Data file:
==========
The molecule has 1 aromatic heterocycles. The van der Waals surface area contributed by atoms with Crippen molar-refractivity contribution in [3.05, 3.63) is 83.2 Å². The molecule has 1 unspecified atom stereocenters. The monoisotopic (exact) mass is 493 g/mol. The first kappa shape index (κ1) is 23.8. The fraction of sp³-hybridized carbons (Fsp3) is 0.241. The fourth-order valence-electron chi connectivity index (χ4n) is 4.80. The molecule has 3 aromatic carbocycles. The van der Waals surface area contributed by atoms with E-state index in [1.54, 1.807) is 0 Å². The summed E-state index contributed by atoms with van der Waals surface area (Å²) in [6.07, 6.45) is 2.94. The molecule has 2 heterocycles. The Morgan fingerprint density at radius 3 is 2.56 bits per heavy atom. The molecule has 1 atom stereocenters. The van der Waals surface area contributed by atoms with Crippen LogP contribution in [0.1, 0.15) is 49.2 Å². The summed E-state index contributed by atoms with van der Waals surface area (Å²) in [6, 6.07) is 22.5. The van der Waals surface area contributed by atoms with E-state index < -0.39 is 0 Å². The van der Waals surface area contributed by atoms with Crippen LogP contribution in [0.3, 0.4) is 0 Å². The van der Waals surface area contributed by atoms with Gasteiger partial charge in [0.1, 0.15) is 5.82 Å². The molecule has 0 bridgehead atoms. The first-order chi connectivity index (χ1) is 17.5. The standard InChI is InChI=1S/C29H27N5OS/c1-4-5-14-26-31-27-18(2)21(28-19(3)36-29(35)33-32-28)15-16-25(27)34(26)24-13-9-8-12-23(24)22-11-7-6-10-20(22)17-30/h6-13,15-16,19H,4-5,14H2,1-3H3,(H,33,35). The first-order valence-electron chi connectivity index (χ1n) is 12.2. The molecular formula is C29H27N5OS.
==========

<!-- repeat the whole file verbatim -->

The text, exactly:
The molecule has 1 aromatic heterocycles. The van der Waals surface area contributed by atoms with Crippen molar-refractivity contribution in [3.05, 3.63) is 83.2 Å². The molecule has 1 unspecified atom stereocenters. The monoisotopic (exact) mass is 493 g/mol. The first kappa shape index (κ1) is 23.8. The fraction of sp³-hybridized carbons (Fsp3) is 0.241. The fourth-order valence-electron chi connectivity index (χ4n) is 4.80. The molecule has 3 aromatic carbocycles. The van der Waals surface area contributed by atoms with E-state index in [1.54, 1.807) is 0 Å². The summed E-state index contributed by atoms with van der Waals surface area (Å²) in [6.07, 6.45) is 2.94. The molecule has 2 heterocycles. The Morgan fingerprint density at radius 3 is 2.56 bits per heavy atom. The molecule has 1 atom stereocenters. The van der Waals surface area contributed by atoms with Crippen LogP contribution in [0.1, 0.15) is 49.2 Å². The summed E-state index contributed by atoms with van der Waals surface area (Å²) in [6, 6.07) is 22.5. The van der Waals surface area contributed by atoms with E-state index < -0.39 is 0 Å². The van der Waals surface area contributed by atoms with Crippen LogP contribution in [0.3, 0.4) is 0 Å². The van der Waals surface area contributed by atoms with Gasteiger partial charge in [0.1, 0.15) is 5.82 Å². The molecule has 0 bridgehead atoms. The first-order chi connectivity index (χ1) is 17.5. The standard InChI is InChI=1S/C29H27N5OS/c1-4-5-14-26-31-27-18(2)21(28-19(3)36-29(35)33-32-28)15-16-25(27)34(26)24-13-9-8-12-23(24)22-11-7-6-10-20(22)17-30/h6-13,15-16,19H,4-5,14H2,1-3H3,(H,33,35). The first-order valence-electron chi connectivity index (χ1n) is 12.2. The molecular formula is C29H27N5OS.